Markets Will Fluctuate, That is a Fact

Markets Will Fluctuate, That is a Fact

Posted on September 06, 2022
Markets will fluctuate, that is a fact.  Different market environments will experience different levels of fluctuations, called volatility.  In a low volatility bull market, you are more likely to experience marginal fluctuations that might lull you to sleep.  That is not the case in a bear market environment, like the one currently being experienced in both the broad equity markets and bonds.

The Market

The S&P 500 is trading below both its 50-day and 200-day moving averages.  According to our indicators, volatility, as measured by the Canterbury Volatility Index, measures CVI 111.  As a reference, volatility above CVI 75 for the market is considered high.  The current volatility of market is below its high for the year but has started to tick back up as the market has fluctuated downward over the past few weeks.

Here are some quick market (S&P 500) statistics for 2022 that you may find interesting:
  • There have been 171 trading days this year (through 9/2/2022).  Of those days, 75 have been up (43%) and 96 have been down (56%).
  • The average trading day has resulted in -0.11% for the S&P 500, and average “up” day has actually been greater than the average “down” day.  On average, a day that has ended positive has been up about +1.2%.  A day that has ended with the market going negative has been -1.13%.
  • Intra-day volatility has also been high.  On average, the difference between the daily high and daily low has been 1.84%.  That is nearly double what we saw in 2021.  In other words, on a daily basis, the market may have gone from being down almost 1 percent to being up almost 1 percent or vice versa.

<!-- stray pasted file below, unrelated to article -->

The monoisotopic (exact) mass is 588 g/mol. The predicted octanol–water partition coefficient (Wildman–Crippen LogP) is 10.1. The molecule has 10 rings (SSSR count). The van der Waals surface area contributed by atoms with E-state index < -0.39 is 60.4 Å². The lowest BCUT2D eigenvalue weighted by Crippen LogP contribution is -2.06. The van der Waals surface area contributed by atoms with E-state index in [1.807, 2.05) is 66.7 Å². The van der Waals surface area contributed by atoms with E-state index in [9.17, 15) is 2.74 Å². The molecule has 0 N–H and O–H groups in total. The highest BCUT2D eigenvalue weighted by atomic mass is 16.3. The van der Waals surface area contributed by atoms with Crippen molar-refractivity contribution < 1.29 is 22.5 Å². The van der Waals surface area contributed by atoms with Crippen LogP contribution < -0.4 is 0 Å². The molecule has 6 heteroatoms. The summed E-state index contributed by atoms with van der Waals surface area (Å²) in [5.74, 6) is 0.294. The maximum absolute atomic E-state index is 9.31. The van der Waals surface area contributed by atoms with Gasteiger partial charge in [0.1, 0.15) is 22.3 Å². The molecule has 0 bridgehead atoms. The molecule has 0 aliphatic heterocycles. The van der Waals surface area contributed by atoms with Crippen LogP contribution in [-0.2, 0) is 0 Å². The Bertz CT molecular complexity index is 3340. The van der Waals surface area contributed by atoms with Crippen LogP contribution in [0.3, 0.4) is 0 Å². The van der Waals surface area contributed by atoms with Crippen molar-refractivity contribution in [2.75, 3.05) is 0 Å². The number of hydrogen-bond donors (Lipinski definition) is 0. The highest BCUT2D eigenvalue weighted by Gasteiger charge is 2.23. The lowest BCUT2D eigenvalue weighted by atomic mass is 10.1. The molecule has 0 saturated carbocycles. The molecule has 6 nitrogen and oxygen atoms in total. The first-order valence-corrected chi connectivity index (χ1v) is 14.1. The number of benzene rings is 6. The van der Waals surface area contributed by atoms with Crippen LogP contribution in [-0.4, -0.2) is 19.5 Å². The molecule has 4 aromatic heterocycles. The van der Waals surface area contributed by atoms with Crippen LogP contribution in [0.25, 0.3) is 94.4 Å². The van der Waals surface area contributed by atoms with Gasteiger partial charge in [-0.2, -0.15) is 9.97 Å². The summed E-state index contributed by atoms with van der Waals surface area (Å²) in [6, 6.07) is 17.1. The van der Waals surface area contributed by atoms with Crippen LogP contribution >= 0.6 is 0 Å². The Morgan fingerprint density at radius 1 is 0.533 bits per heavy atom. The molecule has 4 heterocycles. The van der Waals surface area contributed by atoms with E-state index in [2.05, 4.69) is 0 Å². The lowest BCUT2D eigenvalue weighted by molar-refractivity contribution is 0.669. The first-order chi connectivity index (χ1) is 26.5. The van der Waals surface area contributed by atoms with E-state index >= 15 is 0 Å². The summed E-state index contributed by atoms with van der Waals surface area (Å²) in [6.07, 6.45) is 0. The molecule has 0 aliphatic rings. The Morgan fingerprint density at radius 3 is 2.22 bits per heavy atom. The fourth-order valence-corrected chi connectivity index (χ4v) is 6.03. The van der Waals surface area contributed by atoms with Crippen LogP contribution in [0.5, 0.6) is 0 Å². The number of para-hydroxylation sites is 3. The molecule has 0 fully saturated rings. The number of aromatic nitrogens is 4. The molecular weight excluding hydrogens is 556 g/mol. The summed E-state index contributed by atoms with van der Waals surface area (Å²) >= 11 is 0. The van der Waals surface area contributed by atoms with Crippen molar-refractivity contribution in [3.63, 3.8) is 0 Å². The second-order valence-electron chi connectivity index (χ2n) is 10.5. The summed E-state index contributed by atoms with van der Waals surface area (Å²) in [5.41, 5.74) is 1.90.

• So far in 2022, we have seen 9 swings of at least +/-6.00%.  In other words, the market has had a run or decline of at least 6% nine different times this year.  For reference, through this point in the calendar year 2008, the market had 8 of those swings.  In 2021, the market had no drawdowns totaling -6%.
  • The market’s swings in 2022 have been large.  So far, the S&P 500 has seen a few declines of -9%, -15%, -12%, and most recently -8.85%.  It has also seen a few rallies of +11%, +7%, and +17% (pictured below).

Source: Optuma Technical Analysis Charting Software

What about Bonds and Conservative Portfolios?

Talk about volatility. What about the bond markets?  Bonds are supposed to be the safe asset that will cause a balanced portfolio to be less volatile than stocks.  Well, contrary to conventional wisdom, bonds have not been safe.  The 7 to 10-year treasury ETF (IEF) is down -12% so far this year.  The 20-year treasury ETF (TLT) is down nearly -24% on the year.  From their peaks in 2020, they are each down -18% and -36% respectively.

What have bonds done for the “conservative” investor this year?  Certainly not offset risk.  One “conservative” portfolio ETF, which has a balance of 70% bonds and 30% stocks, is down -14% on the year.  That is almost down as much as the market.  So, bonds have done very little to reduce portfolio risk and have attributed to it.  Additionally, if interest rates were to continue to increase, bonds could only continue to decline.  

The Short-Term